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The rise of the Swiss army gadget

A router that is also a speaker. A mirror that is also a lamp. An image frame that charges your smartphone. Welcome to the hybrid gadget revolution! It's a little Swiss army knife, a little bit Doctor of Moreau .

Convergence has long been a staple for progress, from multitools to kitchen utensils to everyone else as seen on television. Certainly some medieval archers formed a backscratcher out of an arch. But over the last year or two, the combinations have come faster and grown both increasingly and scaryly useful. For that you can thank or curse, depending on your tolerance for news – a summary of factors.

Let's start with the advance you've already guessed or at least already noticed in your own life: Alexa. Well, voice assistants in general. But it is Amazon that has the toughest hardware manufacturers that opened a software development package in August 201

7, which made Alexa something for a movie. As a year ago, about 50 third-party devices had Alexa baked. In December 2018, this figure had doubled. Add them the 28,000 smart home devices that work with Amazon's voice assistant – as in, they can't speak for themselves, but you can tell your echo to turn them off and on – and you've got yourself a menagerie. One that contains both a microwave and a toilet.

Kohlers Numi 2.0 toilet brings Alexa and mood lighting into the bathroom.

Amy Lombard

Yes, Kohlers Numi 2.0 "intelligent" toilet will listen when you talk to it. It accommodates the extreme end of the hybrid trend and introduces unlikely technological options – such as built-in surround speakers and LED mood lighting – to the bathroom. Need a toilet that listens? Want to pay $ 7,000 for the privilege? Numi 2.0 was understandably plump (sorry) for more than a few jokes when it debuted at the CES tech show this week. And yet in these heights of apparent absurdity there is a case to be done.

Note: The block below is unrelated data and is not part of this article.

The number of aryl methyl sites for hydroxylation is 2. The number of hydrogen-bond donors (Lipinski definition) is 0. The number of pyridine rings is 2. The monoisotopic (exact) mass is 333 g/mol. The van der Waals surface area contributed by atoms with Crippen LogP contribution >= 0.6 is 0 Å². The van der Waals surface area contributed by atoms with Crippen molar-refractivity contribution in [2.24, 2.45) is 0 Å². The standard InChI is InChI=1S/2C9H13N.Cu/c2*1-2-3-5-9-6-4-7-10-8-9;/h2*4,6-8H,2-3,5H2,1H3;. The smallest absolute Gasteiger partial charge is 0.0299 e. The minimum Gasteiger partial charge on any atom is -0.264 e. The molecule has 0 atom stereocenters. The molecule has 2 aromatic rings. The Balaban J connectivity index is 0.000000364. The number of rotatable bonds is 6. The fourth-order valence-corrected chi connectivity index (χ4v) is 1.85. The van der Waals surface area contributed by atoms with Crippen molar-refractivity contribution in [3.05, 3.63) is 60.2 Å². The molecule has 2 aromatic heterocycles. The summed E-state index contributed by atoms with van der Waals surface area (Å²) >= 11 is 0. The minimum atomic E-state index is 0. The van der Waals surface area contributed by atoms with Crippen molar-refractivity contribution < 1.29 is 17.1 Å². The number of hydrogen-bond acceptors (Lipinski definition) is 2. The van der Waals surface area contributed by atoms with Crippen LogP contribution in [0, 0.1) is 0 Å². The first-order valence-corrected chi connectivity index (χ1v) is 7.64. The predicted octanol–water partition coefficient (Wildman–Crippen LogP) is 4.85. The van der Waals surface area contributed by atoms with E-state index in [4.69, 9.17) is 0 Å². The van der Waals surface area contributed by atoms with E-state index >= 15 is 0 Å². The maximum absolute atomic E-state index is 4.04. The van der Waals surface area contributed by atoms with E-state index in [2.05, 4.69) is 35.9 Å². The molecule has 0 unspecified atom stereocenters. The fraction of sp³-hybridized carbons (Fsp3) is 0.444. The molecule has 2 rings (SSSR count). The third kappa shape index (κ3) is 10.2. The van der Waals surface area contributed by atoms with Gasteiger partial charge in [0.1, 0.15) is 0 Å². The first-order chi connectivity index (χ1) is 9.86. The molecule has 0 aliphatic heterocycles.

"We already know that 80 percent of consumers bring a phone or tablet into the bathroom to do something," says Kohler project manager Jonathan Bradley. "We know that 13 percent are already using voice in some respects. That's what drives this push into the bathroom. Consumers are already doing it. Kohler has the opportunity to do it in a more gracious experience." [19659003] gracious. Kohler has also added Alexa, as well as Google Assistant, to a number of bathroom mirrors and sells a kitchen sink voice command; It represents a world where you can chat with all your fixtures. And even though it feels like a maximal technology overload, Kohler claims it actually has the opposite intent. "Think of the bathroom: It's a spa-type environment. It's a place of rest, relaxation, respite," Bradley says. "It's strange to try to have peace and relaxation and technology together. We're trying to automate tasks so you don't have to bring your phone."

A more streamlined manifestation of the same philosophy comes from Simplehuman if Sensor Mirror Hi Fi combines a mirror, lamp and speaker. You can also upgrade to a Google Assistant-powered model. This is where the contours of convergence begin to make more intuitive sense. It's nice to get the breath or listen to the NPR as part of your morning routine; It is useful to have solid lighting when using foundation. And it's really convenient that you don't have to use your hands or confuse your vanity to do any of these things.

Simplehuman Sensor Mirror Hi-Fi Assist carpets a speaker, Google Assistant and a lamp in a bathroom mirror.

Amy Lombard